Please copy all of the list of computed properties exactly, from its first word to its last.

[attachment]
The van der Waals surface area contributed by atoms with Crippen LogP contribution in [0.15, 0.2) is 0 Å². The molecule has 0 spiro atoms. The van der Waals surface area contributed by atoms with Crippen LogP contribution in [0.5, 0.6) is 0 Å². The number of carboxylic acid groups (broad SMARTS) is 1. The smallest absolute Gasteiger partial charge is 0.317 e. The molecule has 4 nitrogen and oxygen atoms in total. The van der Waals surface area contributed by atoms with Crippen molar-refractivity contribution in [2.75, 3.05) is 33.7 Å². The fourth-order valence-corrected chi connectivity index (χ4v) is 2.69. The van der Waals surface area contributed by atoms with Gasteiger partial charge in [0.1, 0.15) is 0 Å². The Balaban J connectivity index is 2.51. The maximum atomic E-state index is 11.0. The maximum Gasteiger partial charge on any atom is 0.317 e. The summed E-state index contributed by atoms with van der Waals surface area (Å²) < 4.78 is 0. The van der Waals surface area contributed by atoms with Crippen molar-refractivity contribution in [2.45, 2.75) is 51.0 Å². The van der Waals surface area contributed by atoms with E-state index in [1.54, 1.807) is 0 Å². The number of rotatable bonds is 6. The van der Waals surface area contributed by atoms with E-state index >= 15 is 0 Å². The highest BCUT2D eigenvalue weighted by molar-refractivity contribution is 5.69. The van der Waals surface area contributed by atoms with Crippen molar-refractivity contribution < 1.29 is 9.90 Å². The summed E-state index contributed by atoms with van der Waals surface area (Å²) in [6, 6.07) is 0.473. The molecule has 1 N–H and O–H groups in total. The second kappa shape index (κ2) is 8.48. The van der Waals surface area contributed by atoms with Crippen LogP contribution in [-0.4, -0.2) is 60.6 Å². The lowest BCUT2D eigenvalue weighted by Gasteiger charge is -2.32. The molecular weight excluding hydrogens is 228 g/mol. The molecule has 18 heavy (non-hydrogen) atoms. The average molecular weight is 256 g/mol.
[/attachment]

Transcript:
The van der Waals surface area contributed by atoms with Crippen LogP contribution in [0.15, 0.2) is 0 Å². The molecule has 0 spiro atoms. The van der Waals surface area contributed by atoms with Crippen LogP contribution in [0.5, 0.6) is 0 Å². The number of carboxylic acid groups (broad SMARTS) is 1. The smallest absolute Gasteiger partial charge is 0.317 e. The molecule has 4 nitrogen and oxygen atoms in total. The van der Waals surface area contributed by atoms with Crippen molar-refractivity contribution in [2.75, 3.05) is 33.7 Å². The fourth-order valence-corrected chi connectivity index (χ4v) is 2.69. The van der Waals surface area contributed by atoms with Gasteiger partial charge in [0.1, 0.15) is 0 Å². The Balaban J connectivity index is 2.51. The maximum atomic E-state index is 11.0. The maximum Gasteiger partial charge on any atom is 0.317 e. The summed E-state index contributed by atoms with van der Waals surface area (Å²) < 4.78 is 0. The van der Waals surface area contributed by atoms with Crippen molar-refractivity contribution in [2.45, 2.75) is 51.0 Å². The van der Waals surface area contributed by atoms with E-state index in [1.54, 1.807) is 0 Å². The number of rotatable bonds is 6. The van der Waals surface area contributed by atoms with E-state index >= 15 is 0 Å². The highest BCUT2D eigenvalue weighted by molar-refractivity contribution is 5.69. The van der Waals surface area contributed by atoms with Crippen molar-refractivity contribution < 1.29 is 9.90 Å². The summed E-state index contributed by atoms with van der Waals surface area (Å²) in [6, 6.07) is 0.473. The molecule has 1 N–H and O–H groups in total. The second kappa shape index (κ2) is 8.48. The van der Waals surface area contributed by atoms with Crippen LogP contribution in [-0.4, -0.2) is 60.6 Å². The lowest BCUT2D eigenvalue weighted by Gasteiger charge is -2.32. The molecular weight excluding hydrogens is 228 g/mol. The molecule has 18 heavy (non-hydrogen) atoms. The average molecular weight is 256 g/mol.